Chippy, crackled and lovely!

Last year, I was fortunate enough to have attended a magnificent barn/estate sale 2 miles away from our home. It was unlike anything I’d ever seen with lines spanning down the length of the massive driveway and all the way down the road. The contents, oh the glorious contents of this home were just breathtakingly beautiful…stuff you’dve seen in “Gone With The Wind”. There were some pieces of furniture that were truly grand and begged for rehoming so they could continue to be loved on for many, many more years to come. There were also some that, while beautiful, could definitely have used some love and attention of a different sort…that’s where I come in.

I purchased several pieces of furniture at that sale, that until now, have remained unpainted. One piece in particular, a dresser, became part of our family room. While I loved it, it just seemed to melt into the new wall color . Now, let me just say, I’d never been in love with the color of the stain and the finish was clearly redone at some point. I decided that since I loved the shape and the design though, that I’d live with the color so as not to “ruin” or devalue it in any way. Yeah, the only problem is, I’m a painter. I would open the drawers every day to take out blankets for the kids and imagine it painted and reinvented. I didn’t want to live with a piece that I liked when the alternative was living with I piece that I was in love with. My thoughts of late are, if you have an antique or a treasured family heirloom, but don’t truly love it or it doesn’t serve your family in the way you need it to, is there really value in it? Is just having it exist in your home truly honoring it? For me that was a bit fat no. It was time.


I knew I was going to go with a lighter color to make it stand out against the rich brown wall color. I opted for milk paint because I love how it can be manipulated. The versatility, variation, textural effects and finishes you can achieve are truly unparalleled. I really wanted authentic chips and cracks, not crackle medium chips and cracks. Yes, there’s a difference as you’ll see in a moment. I jumped in, did a tester drawer to make sure I was headed in the right direction and the rest is history!

Milk paint

This final product has a chippy, crackled, aged gracefully kinda feel that appears to have happened over time. It looks like it belonged in the lovely home in which it once resided. I have no regrets at all about refinishing it. Sure, in its former glory, it was pretty, but now it’s pretty and me. It’s a conversation starter for sure and anyone who asks about it gets to hear about how it once lived on the farm down the road. What better way to honor something, than to share its story!?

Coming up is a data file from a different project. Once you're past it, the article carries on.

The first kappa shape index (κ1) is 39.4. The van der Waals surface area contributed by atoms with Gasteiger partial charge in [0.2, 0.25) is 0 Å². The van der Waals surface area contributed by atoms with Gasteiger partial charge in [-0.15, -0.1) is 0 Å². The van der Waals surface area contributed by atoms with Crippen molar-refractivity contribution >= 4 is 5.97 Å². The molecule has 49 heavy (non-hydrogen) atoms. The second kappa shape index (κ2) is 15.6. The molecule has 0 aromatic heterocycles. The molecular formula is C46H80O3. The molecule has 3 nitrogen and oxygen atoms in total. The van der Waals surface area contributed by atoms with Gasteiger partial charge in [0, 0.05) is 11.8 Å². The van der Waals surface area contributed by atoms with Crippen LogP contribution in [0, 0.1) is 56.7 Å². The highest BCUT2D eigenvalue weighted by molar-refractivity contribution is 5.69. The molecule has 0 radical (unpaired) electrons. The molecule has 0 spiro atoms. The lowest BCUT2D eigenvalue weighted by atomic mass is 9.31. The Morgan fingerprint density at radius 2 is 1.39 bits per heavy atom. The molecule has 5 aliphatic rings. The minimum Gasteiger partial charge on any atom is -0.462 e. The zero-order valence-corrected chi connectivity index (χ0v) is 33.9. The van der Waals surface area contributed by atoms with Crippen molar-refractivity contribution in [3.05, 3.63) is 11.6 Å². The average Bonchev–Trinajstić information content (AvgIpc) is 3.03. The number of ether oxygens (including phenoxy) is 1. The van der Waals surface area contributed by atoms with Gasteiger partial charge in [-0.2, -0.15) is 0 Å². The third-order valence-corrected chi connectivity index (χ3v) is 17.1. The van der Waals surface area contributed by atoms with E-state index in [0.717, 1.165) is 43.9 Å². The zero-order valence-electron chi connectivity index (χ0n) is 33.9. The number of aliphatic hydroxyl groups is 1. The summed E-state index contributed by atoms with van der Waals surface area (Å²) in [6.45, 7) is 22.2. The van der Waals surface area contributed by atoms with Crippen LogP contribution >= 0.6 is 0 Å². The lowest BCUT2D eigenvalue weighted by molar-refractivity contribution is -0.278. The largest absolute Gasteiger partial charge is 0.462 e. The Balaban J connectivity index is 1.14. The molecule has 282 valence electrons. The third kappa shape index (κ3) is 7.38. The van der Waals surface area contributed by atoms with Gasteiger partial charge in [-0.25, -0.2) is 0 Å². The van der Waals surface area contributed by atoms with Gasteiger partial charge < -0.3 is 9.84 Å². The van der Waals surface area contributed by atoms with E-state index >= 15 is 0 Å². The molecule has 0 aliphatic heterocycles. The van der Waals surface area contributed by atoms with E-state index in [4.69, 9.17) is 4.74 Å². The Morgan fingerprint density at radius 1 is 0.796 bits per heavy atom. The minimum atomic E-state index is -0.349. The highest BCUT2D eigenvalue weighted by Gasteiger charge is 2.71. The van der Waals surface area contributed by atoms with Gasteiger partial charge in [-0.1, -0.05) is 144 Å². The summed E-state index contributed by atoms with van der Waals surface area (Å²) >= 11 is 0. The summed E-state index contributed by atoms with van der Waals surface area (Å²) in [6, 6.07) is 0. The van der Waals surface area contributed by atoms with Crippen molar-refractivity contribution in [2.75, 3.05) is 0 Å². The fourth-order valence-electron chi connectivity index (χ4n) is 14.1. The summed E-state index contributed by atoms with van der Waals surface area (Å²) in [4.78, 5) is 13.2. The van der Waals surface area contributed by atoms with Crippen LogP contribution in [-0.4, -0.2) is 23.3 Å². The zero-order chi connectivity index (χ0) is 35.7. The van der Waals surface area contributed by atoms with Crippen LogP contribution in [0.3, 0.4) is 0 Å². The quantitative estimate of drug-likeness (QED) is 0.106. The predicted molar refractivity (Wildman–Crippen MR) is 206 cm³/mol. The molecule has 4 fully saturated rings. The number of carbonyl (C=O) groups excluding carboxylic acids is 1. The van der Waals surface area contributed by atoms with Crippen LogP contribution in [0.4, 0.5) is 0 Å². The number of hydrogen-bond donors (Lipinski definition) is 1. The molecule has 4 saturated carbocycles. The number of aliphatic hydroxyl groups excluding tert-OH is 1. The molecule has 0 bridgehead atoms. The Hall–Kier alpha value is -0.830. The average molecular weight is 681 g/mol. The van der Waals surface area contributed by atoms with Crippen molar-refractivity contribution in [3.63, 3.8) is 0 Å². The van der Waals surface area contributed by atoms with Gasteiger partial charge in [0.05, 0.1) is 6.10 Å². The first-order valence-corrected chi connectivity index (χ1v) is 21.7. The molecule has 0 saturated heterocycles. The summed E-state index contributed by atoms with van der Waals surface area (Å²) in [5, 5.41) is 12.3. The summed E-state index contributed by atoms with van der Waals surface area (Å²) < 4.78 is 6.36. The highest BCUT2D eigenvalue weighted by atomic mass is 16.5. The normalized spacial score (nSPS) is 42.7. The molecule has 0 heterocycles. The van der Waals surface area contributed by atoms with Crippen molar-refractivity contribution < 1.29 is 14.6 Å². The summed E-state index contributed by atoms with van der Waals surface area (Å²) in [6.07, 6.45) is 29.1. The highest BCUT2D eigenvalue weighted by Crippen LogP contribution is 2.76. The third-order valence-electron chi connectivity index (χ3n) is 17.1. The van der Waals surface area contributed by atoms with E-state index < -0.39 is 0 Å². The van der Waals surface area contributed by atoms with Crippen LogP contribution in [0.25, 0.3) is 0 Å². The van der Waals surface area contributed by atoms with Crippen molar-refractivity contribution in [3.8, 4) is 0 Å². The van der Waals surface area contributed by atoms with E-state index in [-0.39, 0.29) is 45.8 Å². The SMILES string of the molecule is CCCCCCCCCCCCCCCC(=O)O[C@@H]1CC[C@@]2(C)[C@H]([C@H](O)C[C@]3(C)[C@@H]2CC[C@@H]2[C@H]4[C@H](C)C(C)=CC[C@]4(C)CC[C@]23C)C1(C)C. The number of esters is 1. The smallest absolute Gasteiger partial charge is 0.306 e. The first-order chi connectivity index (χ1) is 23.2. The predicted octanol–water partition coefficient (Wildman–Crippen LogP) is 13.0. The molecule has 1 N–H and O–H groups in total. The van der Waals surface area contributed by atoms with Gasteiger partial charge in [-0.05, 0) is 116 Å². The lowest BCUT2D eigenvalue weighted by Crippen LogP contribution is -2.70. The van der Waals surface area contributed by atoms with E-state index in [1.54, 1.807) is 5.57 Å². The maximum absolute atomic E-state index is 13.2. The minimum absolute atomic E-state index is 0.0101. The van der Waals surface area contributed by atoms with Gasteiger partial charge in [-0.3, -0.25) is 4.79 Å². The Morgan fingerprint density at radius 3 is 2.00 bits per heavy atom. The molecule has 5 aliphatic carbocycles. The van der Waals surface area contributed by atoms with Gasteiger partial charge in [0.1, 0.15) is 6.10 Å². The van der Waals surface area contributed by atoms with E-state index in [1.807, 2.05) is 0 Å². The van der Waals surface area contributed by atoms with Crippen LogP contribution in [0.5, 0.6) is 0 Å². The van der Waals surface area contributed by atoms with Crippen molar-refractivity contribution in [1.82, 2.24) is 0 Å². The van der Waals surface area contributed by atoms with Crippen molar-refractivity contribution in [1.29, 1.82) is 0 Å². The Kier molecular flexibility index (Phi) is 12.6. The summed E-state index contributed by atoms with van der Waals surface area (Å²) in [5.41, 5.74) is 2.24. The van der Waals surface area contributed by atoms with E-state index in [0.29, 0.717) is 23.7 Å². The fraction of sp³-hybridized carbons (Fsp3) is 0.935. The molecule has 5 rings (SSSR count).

I’d love to hear your thoughts, so leave me a comment. Be sure to share the inspiration if you dig this dresser as much as I do and of course, please feel free to ask away if you have any questions!

Milk paint dresser

Milk paint

Milk paint

Milk painted dresser

Sharing at…

Dorrie XO


  1. Linda says:

    Does milk paint generally crackle like that. If not, how do you get that look?

    • Milk paint is the most unpredictable of all the paints IMHO. Depending on the substrate, you may or may not get the crackle. You can help it along some for sure. I’ll be putting out a tute soon on exactly how to do that, so make sure you check back!

  2. Love the finish! I’m with you on your philosophy on painting family furniture. The age of this style (relatively young, by antique standards) and the tendency for veneers during this time combine for the perfect candidates for painting. This furniture just wants to be loved!

    • Thanks! Yeah, ya know it’s a tough call sometimes, and I totally get it. I would never want to devalue something that was extremely rare. If I have no intention of selling it though, and it’s not of overly high value, I think it’s only right that I love it and display it how in a way that compliments my home.

  3. Can you share the deets? I just snagged some salvaged French doors that are going to spruce up the empty walls on either side of my fireplace, and this is exactly the finish I didn’t know I had in mind! 😉

    • Lol!! The colors are pretty much all Homestead House milk paint. The main white is called Sturbridge White, the yellow is called Buttermilk and the aqua is a mix of Laurentien and Sturbridge White. I got it good and chippy, gave it a sanding, and glazed with Van Dyke Brown. I’m not a big wax lover, and with 5 kiddos, I go for durability, so I opted for one of my favorite top coats, Master Clear by Modern Masters in a matte sheen. It’s the bomb dot com!

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